Just because you can theoretically put whatever you want on a T-shirt doesn't mean you should.
One clothing retailer presumably thought it'd be clever to sell a tank top reading, "Two Beers $7. Three Margaritas $15. Four Jello Shots $20. Taking home the girl who drank all of the above: PRICELESS."
Twitter user @feminist_tinder posted a photo of the shirt with some timeless advice for anyone who might endorse the message. "Pro tip for dudes: Buying drinks with the intention of lowering a woman's inhibitions is premeditated assault," she wrote. "Don't."
As the tweet gained traction, men replied saying that assault happens because of the "poor judgment of the woman" and pointed out that @feminist_tinder's outrage is why people "tell feminists to lighten up."
But if nothing else, these comments prove why @feminist_tinder's concern over the shirt's message is nothing if not well-founded. For sexual assault to be so normalized that it's joked about on T-shirts is just another instance of rape culture, a pattern of normalized behavior that allows assault to thrive. The same allusions to nonconsensual sex and tropes of victim blaming find their way into pop music, the media and even our everyday vocabulary, with expressions like "boys will be boys."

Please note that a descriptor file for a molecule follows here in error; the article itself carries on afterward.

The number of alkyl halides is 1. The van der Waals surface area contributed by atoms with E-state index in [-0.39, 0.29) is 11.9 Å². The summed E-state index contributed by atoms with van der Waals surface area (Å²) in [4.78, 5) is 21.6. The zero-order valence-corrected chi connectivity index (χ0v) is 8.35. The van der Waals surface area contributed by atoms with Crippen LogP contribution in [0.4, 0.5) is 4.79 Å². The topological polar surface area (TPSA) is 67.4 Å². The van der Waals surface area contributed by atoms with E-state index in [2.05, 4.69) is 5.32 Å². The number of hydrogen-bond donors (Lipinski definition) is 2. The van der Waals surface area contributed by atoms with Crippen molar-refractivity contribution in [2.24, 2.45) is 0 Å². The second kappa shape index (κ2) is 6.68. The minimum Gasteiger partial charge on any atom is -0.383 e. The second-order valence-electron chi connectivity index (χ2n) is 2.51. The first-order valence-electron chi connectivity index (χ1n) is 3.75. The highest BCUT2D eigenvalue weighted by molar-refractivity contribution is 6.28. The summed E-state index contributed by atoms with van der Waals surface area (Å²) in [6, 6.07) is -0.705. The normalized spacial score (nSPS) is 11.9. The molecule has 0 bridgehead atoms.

So when will retailers learn their lesson? In the past, clothing brand Sugarpills sold a T-shirt reading "Dead Girls Can't Say No," and in March, Forever21 pulled a graphic tee with the words "Don't Say Maybe If You Want to Say No" after customers called the company out for the "rapey" message.
In the meantime, @feminist_tinder had some ideas for how to handle the situation:
Hey — the patriarchy isn't going to smash itself.